Facts
Decision
Comment



The debate regarding the health risks connected to the incorrect use of mobile phones has recently been rekindled in Italy. With a 15 January 2019 decision, the Lazio Regional Administrative Court (TAR Lazio) ordered the Ministry of Environment, the Ministry of Health and the Ministry of Education, Universities and Research to launch an information campaign to advise the public about the potential health and environmental risks arising from the misuse of mobile and cordless phones.

Facts

The ministries had been sued before the TAR Lazio by the Association for the Prevention of and Fight Against Electrosmog (APPLE), established to promote the protection of health and the environment from exposure to electromagnetic fields.

APPLE's action was grounded on Law 36/2001 on the protection from exposure to electric, magnetic and electromagnetic fields. In particular, the claimant referred to Article 10 of the law, according to which the ministries should have promoted information and environmental education campaigns. APPLE's action highlighted the ministries' unjustified inactivity in this regard.

In order to support its claim and highlight the urgent need of the above information and environmental education campaigns, APPLE filed a number of scientific studies showing that the misuse of mobile and cordless phones could have harmful effects on human health due to exposure to electromagnetic fields, especially for children whose psychophysical development may be negatively affected.

Decision

The TAR Lazio's decision acknowledged the existence of a note issued by the Ministry of Health in 2012 in response to a previous request submitted by APPLE, whereby the latter was informed that an information campaign was being prepared. In particular, the ministry specified that:

  • the issue concerning possible health risks arising from the use of mobile phones was already under review, particularly following the International Agency for Cancer Research's classification of electromagnetic fields as being possibly carcinogenic to humans (category 2B); and
  • in 2011 the Higher Health Council recommended that an information campaign be conducted to promote the safe and responsible use of mobile phones, especially for children who are exposed to such devices at an increasingly early age, maintaining that the hypothesis of a causal relationship cannot be completely excluded in relation to the frequent use of mobile phones and cancer, despite no scientific certainty in this regard.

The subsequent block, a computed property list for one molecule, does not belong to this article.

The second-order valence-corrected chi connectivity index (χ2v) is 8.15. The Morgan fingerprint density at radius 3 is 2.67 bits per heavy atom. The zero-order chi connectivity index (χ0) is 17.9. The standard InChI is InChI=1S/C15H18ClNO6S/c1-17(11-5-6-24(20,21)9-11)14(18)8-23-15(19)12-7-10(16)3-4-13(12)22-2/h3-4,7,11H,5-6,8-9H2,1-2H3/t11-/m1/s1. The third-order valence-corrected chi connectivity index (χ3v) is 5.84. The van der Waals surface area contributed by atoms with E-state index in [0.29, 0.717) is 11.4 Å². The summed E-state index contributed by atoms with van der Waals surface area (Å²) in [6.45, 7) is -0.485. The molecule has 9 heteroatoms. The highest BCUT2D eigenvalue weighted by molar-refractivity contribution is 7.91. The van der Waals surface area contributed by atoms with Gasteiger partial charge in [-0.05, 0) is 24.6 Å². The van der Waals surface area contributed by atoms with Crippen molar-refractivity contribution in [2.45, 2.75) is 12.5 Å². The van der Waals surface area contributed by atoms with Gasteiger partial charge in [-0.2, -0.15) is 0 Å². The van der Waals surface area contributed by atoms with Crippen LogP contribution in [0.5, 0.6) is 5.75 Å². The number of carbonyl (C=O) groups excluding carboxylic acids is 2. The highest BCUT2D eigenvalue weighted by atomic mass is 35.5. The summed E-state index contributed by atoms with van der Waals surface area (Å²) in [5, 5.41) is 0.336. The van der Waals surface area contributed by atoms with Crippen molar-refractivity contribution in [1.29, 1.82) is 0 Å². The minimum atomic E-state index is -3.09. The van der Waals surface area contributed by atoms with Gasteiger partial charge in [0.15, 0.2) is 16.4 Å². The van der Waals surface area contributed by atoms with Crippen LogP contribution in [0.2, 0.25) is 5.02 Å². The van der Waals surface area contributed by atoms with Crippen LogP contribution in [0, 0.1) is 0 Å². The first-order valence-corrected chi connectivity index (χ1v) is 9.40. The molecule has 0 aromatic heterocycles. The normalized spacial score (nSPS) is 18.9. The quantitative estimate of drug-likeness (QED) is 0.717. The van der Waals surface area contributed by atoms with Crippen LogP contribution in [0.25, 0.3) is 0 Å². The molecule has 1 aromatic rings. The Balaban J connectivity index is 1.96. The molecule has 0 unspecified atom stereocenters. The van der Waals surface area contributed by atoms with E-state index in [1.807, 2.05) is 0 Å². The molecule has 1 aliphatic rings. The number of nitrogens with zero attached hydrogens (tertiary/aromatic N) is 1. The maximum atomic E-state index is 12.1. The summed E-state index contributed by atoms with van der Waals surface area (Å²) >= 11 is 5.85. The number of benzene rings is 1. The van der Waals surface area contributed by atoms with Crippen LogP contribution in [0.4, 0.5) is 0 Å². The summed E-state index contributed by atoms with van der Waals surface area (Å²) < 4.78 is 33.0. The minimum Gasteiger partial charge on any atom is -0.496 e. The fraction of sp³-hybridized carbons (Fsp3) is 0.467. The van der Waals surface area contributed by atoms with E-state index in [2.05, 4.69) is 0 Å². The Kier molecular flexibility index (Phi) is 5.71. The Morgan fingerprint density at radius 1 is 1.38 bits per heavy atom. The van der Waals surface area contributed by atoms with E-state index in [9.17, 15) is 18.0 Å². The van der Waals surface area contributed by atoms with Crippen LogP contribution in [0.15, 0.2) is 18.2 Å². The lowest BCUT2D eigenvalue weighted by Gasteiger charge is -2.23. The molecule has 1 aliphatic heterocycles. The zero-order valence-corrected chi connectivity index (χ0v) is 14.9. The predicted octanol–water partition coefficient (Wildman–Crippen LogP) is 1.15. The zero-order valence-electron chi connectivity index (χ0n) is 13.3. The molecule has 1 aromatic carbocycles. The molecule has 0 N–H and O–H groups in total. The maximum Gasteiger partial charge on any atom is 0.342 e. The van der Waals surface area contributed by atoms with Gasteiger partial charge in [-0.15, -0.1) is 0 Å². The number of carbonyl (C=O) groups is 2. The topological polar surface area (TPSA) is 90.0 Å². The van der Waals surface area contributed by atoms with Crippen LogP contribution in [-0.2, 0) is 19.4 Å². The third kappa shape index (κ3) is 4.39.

As the information campaign announced in 2011 had yet to be implemented, TAR Lazio ordered the government to launch such a campaign within six months from the service of the decision in order to advise the public about:

  • the correct use of mobile and cordless phones; and
  • the potential health and environmental risks arising from the misuse of such devices.

Comment

The TAR Lazio's decision, which received considerable media coverage, will most likely renew the debate about electromagnetic pollution and mobile phones.

Indeed, Italian courts have already faced the issue of the possible existence of a causal link between mobile phone use and cancer. In 2017 the Court of Ivrea and the Court of Florence recognised the damage caused by the extensive work-related use of mobile phones and ordered the national insurance provider (INAIL) to compensate the affected workers with a lifelong payment.

The courts were following in the footsteps of the Italian Supreme Court, which in a 2012 landmark case brought by a worker against INAIL, had ruled that a causal link exists between mobile phone use and cancer, holding that the benign tumour that the plaintiff had developed on the left side of his face (allegedly due to the use of a mobile phone for approximately five to six hours a day) entitled him to 80% of a disability pension.

In light of the information campaign that looks set to be launched in the next six months, mobile and cordless phone manufacturers should carefully review, as a precautionary measure, product information and warnings that they provide to consumers.

For further information on this topic please contact Christian di Mauro at Hogan Lovells Studio Legale by telephone (+39 02 7202 521) or email ([email protected]). The Hogan Lovells Studio Legale website can be accessed at www.hoganlovells.com.